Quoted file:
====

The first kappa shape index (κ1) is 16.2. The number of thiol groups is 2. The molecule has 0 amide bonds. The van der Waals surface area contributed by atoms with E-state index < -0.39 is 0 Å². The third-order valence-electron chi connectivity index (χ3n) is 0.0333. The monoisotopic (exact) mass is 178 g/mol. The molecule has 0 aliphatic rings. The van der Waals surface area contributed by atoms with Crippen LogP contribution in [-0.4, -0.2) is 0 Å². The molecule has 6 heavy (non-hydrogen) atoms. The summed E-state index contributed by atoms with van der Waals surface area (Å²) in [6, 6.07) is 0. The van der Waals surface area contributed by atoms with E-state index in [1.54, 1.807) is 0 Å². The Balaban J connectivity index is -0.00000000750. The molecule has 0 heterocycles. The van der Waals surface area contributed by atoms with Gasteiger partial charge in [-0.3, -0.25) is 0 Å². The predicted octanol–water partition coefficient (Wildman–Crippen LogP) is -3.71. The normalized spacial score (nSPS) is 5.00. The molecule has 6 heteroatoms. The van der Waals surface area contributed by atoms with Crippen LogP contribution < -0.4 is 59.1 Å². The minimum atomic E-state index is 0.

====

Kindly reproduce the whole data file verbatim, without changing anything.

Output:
The first kappa shape index (κ1) is 16.2. The number of thiol groups is 2. The molecule has 0 amide bonds. The van der Waals surface area contributed by atoms with E-state index < -0.39 is 0 Å². The third-order valence-electron chi connectivity index (χ3n) is 0.0333. The monoisotopic (exact) mass is 178 g/mol. The molecule has 0 aliphatic rings. The van der Waals surface area contributed by atoms with Crippen LogP contribution in [-0.4, -0.2) is 0 Å². The molecule has 6 heavy (non-hydrogen) atoms. The summed E-state index contributed by atoms with van der Waals surface area (Å²) in [6, 6.07) is 0. The van der Waals surface area contributed by atoms with E-state index in [1.54, 1.807) is 0 Å². The Balaban J connectivity index is -0.00000000750. The molecule has 0 heterocycles. The van der Waals surface area contributed by atoms with Gasteiger partial charge in [-0.3, -0.25) is 0 Å². The predicted octanol–water partition coefficient (Wildman–Crippen LogP) is -3.71. The normalized spacial score (nSPS) is 5.00. The molecule has 6 heteroatoms. The van der Waals surface area contributed by atoms with Crippen LogP contribution < -0.4 is 59.1 Å². The minimum atomic E-state index is 0.